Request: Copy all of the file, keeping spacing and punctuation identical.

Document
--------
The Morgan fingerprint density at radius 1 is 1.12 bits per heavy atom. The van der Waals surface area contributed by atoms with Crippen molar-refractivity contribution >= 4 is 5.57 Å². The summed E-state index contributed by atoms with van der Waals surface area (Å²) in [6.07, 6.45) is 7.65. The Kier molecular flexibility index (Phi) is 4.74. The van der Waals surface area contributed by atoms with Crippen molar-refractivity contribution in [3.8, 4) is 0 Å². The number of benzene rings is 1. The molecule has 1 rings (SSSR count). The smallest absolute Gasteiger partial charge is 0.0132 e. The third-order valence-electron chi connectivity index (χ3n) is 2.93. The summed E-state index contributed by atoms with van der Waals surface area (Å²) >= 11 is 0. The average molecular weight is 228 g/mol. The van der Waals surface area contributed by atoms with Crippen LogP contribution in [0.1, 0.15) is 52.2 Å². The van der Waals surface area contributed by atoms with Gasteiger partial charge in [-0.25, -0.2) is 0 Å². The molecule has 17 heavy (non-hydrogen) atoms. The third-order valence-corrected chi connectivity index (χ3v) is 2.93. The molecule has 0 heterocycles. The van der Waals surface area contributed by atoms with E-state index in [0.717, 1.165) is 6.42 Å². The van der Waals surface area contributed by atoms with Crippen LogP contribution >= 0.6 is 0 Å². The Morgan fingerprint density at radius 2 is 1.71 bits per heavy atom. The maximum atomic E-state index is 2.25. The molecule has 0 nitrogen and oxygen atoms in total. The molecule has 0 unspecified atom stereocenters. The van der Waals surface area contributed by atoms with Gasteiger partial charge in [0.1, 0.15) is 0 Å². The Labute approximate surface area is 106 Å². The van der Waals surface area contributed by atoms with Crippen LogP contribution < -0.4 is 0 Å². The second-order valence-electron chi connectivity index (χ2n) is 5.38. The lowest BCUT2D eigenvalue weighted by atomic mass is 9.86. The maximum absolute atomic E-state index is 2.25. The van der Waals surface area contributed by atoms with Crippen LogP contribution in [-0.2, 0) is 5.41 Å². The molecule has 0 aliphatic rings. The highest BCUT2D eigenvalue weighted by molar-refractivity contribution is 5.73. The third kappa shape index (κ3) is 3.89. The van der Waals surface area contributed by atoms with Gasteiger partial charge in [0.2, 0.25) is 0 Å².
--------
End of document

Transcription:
The Morgan fingerprint density at radius 1 is 1.12 bits per heavy atom. The van der Waals surface area contributed by atoms with Crippen molar-refractivity contribution >= 4 is 5.57 Å². The summed E-state index contributed by atoms with van der Waals surface area (Å²) in [6.07, 6.45) is 7.65. The Kier molecular flexibility index (Phi) is 4.74. The van der Waals surface area contributed by atoms with Crippen molar-refractivity contribution in [3.8, 4) is 0 Å². The number of benzene rings is 1. The molecule has 1 rings (SSSR count). The smallest absolute Gasteiger partial charge is 0.0132 e. The third-order valence-electron chi connectivity index (χ3n) is 2.93. The summed E-state index contributed by atoms with van der Waals surface area (Å²) >= 11 is 0. The average molecular weight is 228 g/mol. The van der Waals surface area contributed by atoms with Crippen LogP contribution in [0.1, 0.15) is 52.2 Å². The van der Waals surface area contributed by atoms with Gasteiger partial charge in [-0.25, -0.2) is 0 Å². The molecule has 17 heavy (non-hydrogen) atoms. The third-order valence-corrected chi connectivity index (χ3v) is 2.93. The molecule has 0 heterocycles. The van der Waals surface area contributed by atoms with E-state index in [0.717, 1.165) is 6.42 Å². The van der Waals surface area contributed by atoms with Crippen LogP contribution >= 0.6 is 0 Å². The Morgan fingerprint density at radius 2 is 1.71 bits per heavy atom. The maximum atomic E-state index is 2.25. The molecule has 0 nitrogen and oxygen atoms in total. The molecule has 0 unspecified atom stereocenters. The van der Waals surface area contributed by atoms with Gasteiger partial charge in [0.1, 0.15) is 0 Å². The Labute approximate surface area is 106 Å². The van der Waals surface area contributed by atoms with Crippen LogP contribution < -0.4 is 0 Å². The second-order valence-electron chi connectivity index (χ2n) is 5.38. The lowest BCUT2D eigenvalue weighted by atomic mass is 9.86. The maximum absolute atomic E-state index is 2.25. The van der Waals surface area contributed by atoms with Crippen LogP contribution in [-0.2, 0) is 5.41 Å². The molecule has 0 aliphatic rings. The highest BCUT2D eigenvalue weighted by molar-refractivity contribution is 5.73. The third kappa shape index (κ3) is 3.89. The van der Waals surface area contributed by atoms with Gasteiger partial charge in [0.2, 0.25) is 0 Å².